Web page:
Having already partied hard for 36 hours, you could forgive the crowd at Leeds Festival for being a little low energy going into Saturday. Yet, nothing could be further from the truth.
Review By Graeme Smith
Photos by John Hayhurst (snapagig)
Saturday kicked off for us at the Main Stage where rock six-piece Demob Happy were opening the stage. Made up of guitar, bass, drums and a trio of backing singers their sound reminded me a little of Death From Above 1979, but fronted by Beck. The set was a landmark moment for lead singer Matthew, who’s first festival was Leeds at the tender age of sixteen.
Over on the BBC Introducing Stage, we caught a couple of young promising acts. Firstly, Belfast-based rock trio Dea Montrona who brought classic garage rock kicking and screaming into 2021. Then it was FFSYTHO!? who brought to the stage her free-flowing hip hop. It was then down to the BBC 1xtra Stage to catch a set by Blanco, a London rapper who we’ve covered a couple of times on the blog. He lit up the tent and got the youthful crowd bouncing.
And the afternoon climaxed with Sam Fender back on the Main Stage. After his earlier surprise appearance alongside Declan McKenna, he delivered his own set of energetic modern folk. There was a wonderful full circle moment too. Sam’s first festival too was at Leeds.
As the sun set, Yonaka were getting the Lock Up Stage bouncing with their underground brand of attitude-laced electro punk. They’ve been on a meteoric rise since they first hit my radar back in 2019 and it’s easy to see why, expertly blending rock with dark pop and hip-hop elements. Their lyrics have a reassuringly positive message too – “grab life by the balls.”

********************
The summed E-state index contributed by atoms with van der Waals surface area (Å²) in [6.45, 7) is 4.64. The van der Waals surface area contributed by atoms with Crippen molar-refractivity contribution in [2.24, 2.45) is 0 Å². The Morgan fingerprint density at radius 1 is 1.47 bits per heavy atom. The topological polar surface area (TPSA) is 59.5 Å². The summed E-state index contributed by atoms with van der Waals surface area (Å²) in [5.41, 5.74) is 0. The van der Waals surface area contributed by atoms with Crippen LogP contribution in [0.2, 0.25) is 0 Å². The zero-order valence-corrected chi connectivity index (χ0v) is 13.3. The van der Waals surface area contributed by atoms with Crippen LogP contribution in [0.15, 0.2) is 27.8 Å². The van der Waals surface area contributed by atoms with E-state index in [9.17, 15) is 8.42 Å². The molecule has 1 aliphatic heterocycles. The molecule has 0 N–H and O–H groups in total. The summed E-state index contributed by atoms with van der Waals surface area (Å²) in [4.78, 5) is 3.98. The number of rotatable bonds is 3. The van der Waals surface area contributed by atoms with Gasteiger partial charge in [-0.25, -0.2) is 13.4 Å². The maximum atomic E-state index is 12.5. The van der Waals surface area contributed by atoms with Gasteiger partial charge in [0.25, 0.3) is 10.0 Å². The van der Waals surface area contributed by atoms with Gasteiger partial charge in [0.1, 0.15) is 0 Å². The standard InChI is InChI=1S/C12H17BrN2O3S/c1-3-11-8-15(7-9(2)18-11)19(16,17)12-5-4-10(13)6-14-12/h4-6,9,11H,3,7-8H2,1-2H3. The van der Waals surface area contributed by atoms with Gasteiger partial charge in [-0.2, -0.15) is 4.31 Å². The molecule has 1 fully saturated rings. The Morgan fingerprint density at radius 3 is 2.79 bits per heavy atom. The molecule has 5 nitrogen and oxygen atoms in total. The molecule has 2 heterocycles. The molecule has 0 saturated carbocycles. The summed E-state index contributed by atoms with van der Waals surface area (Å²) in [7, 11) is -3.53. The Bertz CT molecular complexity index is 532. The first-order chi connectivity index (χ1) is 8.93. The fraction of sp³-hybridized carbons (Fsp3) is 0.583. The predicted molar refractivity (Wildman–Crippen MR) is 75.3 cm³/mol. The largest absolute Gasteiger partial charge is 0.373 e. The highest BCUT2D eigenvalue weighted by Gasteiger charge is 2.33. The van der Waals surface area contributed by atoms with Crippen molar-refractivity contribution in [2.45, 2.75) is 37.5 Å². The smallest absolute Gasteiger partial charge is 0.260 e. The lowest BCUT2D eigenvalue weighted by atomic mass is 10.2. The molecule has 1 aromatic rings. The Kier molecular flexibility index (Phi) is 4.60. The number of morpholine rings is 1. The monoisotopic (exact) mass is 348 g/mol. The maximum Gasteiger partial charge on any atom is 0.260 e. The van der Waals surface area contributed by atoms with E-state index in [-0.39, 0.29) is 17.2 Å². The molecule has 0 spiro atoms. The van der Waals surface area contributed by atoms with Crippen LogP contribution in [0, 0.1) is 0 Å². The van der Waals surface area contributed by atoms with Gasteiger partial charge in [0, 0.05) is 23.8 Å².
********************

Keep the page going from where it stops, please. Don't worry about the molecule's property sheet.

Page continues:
Back on the BBC Introducing Stage, seven-piece Low Hummer filled the stage with their fast-talking, apathetic indie rock. Their music was infused with the essence of punk in the vein of Ian Drury and oozed with magnetic charm.
Then it was time for the day’s highlight for me – Ashnikko at the Lock Up Stage. She put of a hell of a performance, lively and bonkers and the crowd lapped it up. Particularly when she dropped her hits Slumber Party, Cry and Daisy.
Saturday’s headliner on the Main Stage was Stormzy. Much a column inch has been dedicated to the man since his headline appearance at Glastonbury in 2019 and this was a great platform for him to respond. And how did he do that? He shrugged it all off and had a party on stage. It was the perfect way to end the night and those in the crowd were likely counting themselves lucky. With no further plans for shows over the next twelve months, it’s likely to be his only show for two and a half years.
Stay tuned for our review of the festival’s last day coming soon – meanwhile here are some more photos from the day!